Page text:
On a lovely sunny day our group was met by our guide, the smiling and exuberant Reverend Alice Wood.
The village of Blackmoor is described as a textbook example of a Victorian estate village created by Sir Roundell Palmer, the first Earl of Selborne. He purchased the land in 1865/66 and commissioned the renowned architect Alfred Waterhouse to design the parish church of St Matthew, a vicarage, school, reading room, several cottages and finally Blackmoor House. They were all built between 1868 and 1870.
Our visit started with a peel of the six bells from the unique spiral tower of St Matthew’s church where we were given a brief history whilst we sat in the nave having coffee and cake - what a splendid church! We learnt of recent remedial work to rectify subsidence in the chancel and the stained glass windows.
A walk followed around the village to see the Victorian buildings and additionally the First World War war memorial cloister, one of only 134 Grade II listed in England. It was commissioned by the 2nd Earl of Selborne and his wife to commemorate the loss of their 2nd son who was killed in Mesopotamia in 1916.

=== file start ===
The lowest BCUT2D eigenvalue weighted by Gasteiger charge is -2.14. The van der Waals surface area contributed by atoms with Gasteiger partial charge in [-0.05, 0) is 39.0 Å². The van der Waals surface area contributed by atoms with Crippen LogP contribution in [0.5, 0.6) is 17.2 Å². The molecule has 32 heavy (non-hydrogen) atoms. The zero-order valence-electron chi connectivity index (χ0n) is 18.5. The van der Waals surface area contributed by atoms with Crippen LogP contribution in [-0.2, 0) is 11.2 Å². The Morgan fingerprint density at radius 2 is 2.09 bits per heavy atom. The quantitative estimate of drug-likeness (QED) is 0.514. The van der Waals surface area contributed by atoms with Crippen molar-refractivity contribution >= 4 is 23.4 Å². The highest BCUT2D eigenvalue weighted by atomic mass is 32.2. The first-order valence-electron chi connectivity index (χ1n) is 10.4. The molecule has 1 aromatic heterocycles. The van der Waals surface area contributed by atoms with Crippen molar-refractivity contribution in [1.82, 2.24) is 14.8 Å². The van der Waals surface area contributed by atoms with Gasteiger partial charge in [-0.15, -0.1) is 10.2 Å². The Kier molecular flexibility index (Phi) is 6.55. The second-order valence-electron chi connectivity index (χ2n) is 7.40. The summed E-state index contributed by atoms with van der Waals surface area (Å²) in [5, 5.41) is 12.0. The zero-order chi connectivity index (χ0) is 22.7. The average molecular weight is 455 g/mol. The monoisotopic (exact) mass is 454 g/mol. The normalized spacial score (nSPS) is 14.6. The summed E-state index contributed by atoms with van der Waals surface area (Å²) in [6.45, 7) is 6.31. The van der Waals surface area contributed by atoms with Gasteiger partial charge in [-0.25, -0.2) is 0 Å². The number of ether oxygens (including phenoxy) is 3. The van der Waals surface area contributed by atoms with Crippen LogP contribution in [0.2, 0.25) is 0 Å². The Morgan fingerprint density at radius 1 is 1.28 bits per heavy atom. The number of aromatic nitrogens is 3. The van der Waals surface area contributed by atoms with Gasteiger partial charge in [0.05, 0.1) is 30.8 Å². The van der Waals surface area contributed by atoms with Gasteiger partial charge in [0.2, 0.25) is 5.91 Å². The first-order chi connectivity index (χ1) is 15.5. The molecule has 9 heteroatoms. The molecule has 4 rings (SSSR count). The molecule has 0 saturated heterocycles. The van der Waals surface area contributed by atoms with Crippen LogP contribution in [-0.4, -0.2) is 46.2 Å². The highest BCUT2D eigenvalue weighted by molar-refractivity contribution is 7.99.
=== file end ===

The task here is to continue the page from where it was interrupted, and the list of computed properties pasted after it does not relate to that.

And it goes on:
The village economy is based primarily on the surrounding fruit farms and it was our luck to be able to buy some freshly picked cherries, after which we left for lunch at The Chocolate Frog in nearby Oakhanger.
After lunch we were privileged to visit nearby Blackmoor House which is now divided into private apartments, albeit that the central entrance hall and staircase are communal and we were able to sense how the house must have been in its heyday. Our guide was Chris, one of the residents who then took us on a walk around the splendid gardens ending with tea and cake in the stable courtyard.
A really lovely day with history, punctuated by frequent food and drink breaks!